When more than one CPU is in the system, a level of caching usually exists that is unique to each CPU. Depending on the architecture, it may be the responsibility of the kernel to ensure that changes in the cache of one CPU become visible to the other CPUs. Fortunately, most CPUs handle this type of coherency problem in hardware. Even if they don't, as long as you follow the APIs listed in this article, you can maintain coherency across all the CPUs.


I hope I've given you a brief overview of how caches work and how the kernel manages them. The contents of this article should be sufficient for you to understand caching in most kernel programming situations you're likely to encounter. Be aware, however, that if you get deeply into the guts of kernel cache management (particularly in the architecture-specific code), you likely will come across concepts and APIs not discussed here.H

James Bottomley is the software architect for SteelEye. He maintains the SCSI subsystem, the Linux Voyager port and the 53c700 driver. He also has made contributions to PA-RISC Linux development in the area of DMA/device model abstraction.

If you've just converted all the GIF images on your Web site to PNG, but the HTML still refers to the original .gif filenames, just use Apache's mod_rewrite to redirect visitors to the new versions of the images:

RewriteEngine on

Best of Breed


If last month's issue left you hungry for more audio and video projects, feast your eyes and ears on our Web site. by heather mead

Our new products mailbox has been receiving a lot of press releases introducing new workstations designed specifically for high-end audio and graphic needs. If you're an animator, filmmaker or a recording engineer who uses Linux, hardware and software companies are very interested in getting your business. But, even if you're a regular desktop user, Linux developments in audio and video matter, because at least some of them eventually will make their way into a desktop distribution. So this month, we're going to point you to some LJ Web articles that discuss what is going on in the Linux multimedia world.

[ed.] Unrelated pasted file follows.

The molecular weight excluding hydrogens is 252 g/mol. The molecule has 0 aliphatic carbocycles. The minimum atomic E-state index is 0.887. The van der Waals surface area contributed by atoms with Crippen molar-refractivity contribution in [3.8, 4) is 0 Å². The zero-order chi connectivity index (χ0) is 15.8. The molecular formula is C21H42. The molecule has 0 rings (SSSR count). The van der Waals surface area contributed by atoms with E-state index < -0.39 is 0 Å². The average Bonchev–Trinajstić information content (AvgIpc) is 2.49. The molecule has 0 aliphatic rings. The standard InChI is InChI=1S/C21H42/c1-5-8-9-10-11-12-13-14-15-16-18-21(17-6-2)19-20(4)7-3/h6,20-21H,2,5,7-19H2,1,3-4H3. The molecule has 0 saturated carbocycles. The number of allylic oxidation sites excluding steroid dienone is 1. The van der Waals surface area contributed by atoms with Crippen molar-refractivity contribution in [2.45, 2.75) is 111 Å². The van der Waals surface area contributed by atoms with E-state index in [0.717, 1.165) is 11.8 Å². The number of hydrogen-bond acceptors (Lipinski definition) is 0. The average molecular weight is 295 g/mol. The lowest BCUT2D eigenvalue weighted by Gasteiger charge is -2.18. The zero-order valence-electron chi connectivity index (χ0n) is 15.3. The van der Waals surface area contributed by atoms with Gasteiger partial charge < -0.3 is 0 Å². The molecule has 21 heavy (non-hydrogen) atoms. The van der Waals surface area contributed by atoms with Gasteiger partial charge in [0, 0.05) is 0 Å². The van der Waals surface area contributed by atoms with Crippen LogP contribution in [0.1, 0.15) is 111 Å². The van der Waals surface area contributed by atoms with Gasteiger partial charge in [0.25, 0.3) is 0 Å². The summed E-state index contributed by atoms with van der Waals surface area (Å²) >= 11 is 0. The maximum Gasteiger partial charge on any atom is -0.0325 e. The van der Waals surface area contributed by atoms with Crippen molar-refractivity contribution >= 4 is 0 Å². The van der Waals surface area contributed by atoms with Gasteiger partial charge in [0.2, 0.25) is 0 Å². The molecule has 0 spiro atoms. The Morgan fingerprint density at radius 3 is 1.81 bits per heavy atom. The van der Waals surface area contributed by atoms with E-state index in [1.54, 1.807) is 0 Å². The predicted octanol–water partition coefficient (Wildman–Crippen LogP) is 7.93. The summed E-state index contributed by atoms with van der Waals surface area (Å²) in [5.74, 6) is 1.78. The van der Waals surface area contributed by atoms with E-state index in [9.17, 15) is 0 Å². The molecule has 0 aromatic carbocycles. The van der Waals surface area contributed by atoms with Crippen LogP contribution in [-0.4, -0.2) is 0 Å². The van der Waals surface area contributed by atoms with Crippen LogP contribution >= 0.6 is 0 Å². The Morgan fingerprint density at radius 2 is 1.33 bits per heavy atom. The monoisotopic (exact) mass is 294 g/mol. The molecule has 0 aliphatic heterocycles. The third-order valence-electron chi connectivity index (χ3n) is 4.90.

If you're interested in a sound card that lets you do more complicated audio tasks, such as recording and mixing music, Peter Todd discusses "Using the Hammerfall HDSP on Linux" ( The Hammerfall is a professional-grade sound card used in studios all over the world; it also happens to run under Linux, thanks to the ALSA Project drivers. It consists of an external module called the Multiface coupled to an internal PCI card. Peter explains that the big difference between the Hammerfall and regular sound cards is that the HDSP "is designed as a sound I/O device. It has inputs and outputs, and you can route sound between them arbitrarily." The article also explains how to use advanced features such as an external time code source, a must for the studio.

In the early spring of 2003, Dave Phillips, author of The Linux Book of Music & Sound, attended the first conference held specifically for Linux audio developers. The report he wrote for us, "Linux Audio Development: A Report from Karlsruhe" ( article/6762), provides an overview of the main issues discussed at the conference, as well as the directions Linux audio development is taking. Among the topics discussed was JACK, the software toolkit that "provides a professionalgrade audio server in a low-latency environment, making arbitrary audio signal routing possible, without dropouts or distortion."

Moving on to the video portion of our presentation, Roberto de Leo's article "Self-Hosting Movies with MoviX" ( explains how de Leo came to start the MoviX Project for a self-hosting movie— "a Linux CD mini-distribution that is able to boot and play automatically all audio/video files on the CD." The main point of the article, however, is to walk users through the process of building their own mini-distributions, whether for playing a movie or some other application.